With recent advances in single-cell high dimensional analysis, there is a surge of new cell populations or phenotypes being discovered. With the use of high dimensional single-cell approaches, scientists are finding that major glial cell types in the brain have a previously unrealized heterogeneity. For microglia, unique populations of developmental microglia arise, some of which share similarities to microglia during diseased conditions. Oligodendrocyte lineage cells—once thought to include only oligodendrocyte progenitor cells and oligodendrocytes—are now known to include many more distinct populations. Astrocyte heterogeneity is likely more considerable, with known diversity across layers within the adult cortex, and probably more diversity to still be discovered.

Although these topics are still in their infancy, each non-neuronal cell may take on disease-specific characteristics. Microglia respond to and alter their transcriptomic signature to become activated in response to disease, with similarities and differences between disease states. Oligodendrocytes lineage cells likewise change in response to disease, with oligodendrocyte progenitors even taking on immune cell attributes. Astrocytes also respond to disease by altering their transcriptomic signature; under certain conditions, astrocytes can become neurotoxic. Still, much remains to be learned. What are these disease-associated phenotypic changes, and how much diversity is there between and within neurological diseases? Is each condition possessing a divergent drift in non-neuronal cells? At what point do different phenotypes from single-cell transcriptomic work possess functional properties that are different.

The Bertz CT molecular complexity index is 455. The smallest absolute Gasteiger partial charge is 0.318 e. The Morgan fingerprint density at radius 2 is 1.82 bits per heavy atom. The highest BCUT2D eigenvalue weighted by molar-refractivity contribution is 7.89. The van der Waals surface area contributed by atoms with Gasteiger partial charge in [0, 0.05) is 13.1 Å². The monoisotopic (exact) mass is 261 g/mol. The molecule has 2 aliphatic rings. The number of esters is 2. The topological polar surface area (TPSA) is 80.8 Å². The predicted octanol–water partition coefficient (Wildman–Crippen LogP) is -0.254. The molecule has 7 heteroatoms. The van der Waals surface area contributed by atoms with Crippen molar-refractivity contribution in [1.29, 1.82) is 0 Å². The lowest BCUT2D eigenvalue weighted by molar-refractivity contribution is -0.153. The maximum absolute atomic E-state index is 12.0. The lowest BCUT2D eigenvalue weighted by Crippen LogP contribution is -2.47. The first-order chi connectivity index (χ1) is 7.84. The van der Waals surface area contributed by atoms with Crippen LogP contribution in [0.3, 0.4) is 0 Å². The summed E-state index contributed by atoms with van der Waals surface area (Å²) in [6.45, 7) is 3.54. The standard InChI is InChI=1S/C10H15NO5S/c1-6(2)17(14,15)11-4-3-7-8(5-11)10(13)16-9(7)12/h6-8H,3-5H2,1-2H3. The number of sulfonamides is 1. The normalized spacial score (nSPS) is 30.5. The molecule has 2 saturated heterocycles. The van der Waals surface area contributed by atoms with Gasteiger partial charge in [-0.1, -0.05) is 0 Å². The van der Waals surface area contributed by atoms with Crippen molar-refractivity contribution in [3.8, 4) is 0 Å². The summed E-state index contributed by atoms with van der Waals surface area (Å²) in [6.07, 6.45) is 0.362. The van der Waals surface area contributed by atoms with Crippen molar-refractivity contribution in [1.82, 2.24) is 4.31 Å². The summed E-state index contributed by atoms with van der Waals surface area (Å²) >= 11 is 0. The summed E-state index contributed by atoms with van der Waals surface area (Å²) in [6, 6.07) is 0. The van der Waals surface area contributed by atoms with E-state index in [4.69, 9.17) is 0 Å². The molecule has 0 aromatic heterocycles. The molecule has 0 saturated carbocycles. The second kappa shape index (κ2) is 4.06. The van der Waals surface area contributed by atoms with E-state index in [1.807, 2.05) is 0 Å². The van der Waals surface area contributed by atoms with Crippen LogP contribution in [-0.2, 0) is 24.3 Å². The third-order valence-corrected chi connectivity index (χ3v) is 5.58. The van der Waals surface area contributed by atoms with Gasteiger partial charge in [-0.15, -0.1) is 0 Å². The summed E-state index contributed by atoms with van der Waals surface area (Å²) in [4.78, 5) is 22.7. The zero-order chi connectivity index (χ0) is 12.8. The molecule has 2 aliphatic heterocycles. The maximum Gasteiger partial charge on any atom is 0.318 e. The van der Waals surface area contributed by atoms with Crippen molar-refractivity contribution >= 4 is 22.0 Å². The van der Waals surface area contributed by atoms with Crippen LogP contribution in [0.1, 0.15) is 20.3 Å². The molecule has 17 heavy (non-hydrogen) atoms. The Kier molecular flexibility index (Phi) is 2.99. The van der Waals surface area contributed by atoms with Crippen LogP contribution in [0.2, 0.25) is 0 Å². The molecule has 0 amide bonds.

In this Research Topic, we welcome authors to submit Original Research and Review articles focusing on but not limited to, the following subtopics:

1. Diversity of non-neuronal cells throughout life: from embryo to the aged condition
2. How do neuroinflammatory, traumatic, ischemic, and neurodegenerative conditions alter the phenotype of non-neuronal cells located in the central nervous system or peripheral nervous system
3. How does inflammation play into the phenotypic changes in non-neuronal cells under disease conditions

This collection intends to provide various perspectives on the way in which non-neuronal cells are divers or respond in different ways during neurological conditions.


Keywords: astrocytes, microglia, oligodendrocytes, single cell RNA sequencing, peripheral nervous system, central nervous system


Important Note: All contributions to this Research Topic must be within the scope of the section and journal to which they are submitted, as defined in their mission statements. Frontiers reserves the right to guide an out-of-scope manuscript to a more suitable section or journal at any stage of peer review.

About Frontiers Research Topics

With their unique mixes of varied contributions from Original Research to Review Articles, Research Topics unify the most influential researchers, the latest key findings and historical advances in a hot research area! Find out more on how to host your own Frontiers Research Topic or contribute to one as an author.

Topic Editors

Loading..

Submission Deadlines

31 January 2021 Manuscript

Participating Journals

Manuscripts can be submitted to this Research Topic via the following journals:

Loading..

Topic Editors

Loading..

Submission Deadlines

31 January 2021 Manuscript

Participating Journals

Manuscripts can be submitted to this Research Topic via the following journals:

Loading..
Loading..

total views article views article downloads topic views

}
 
Top countries
Top referring sites
Loading..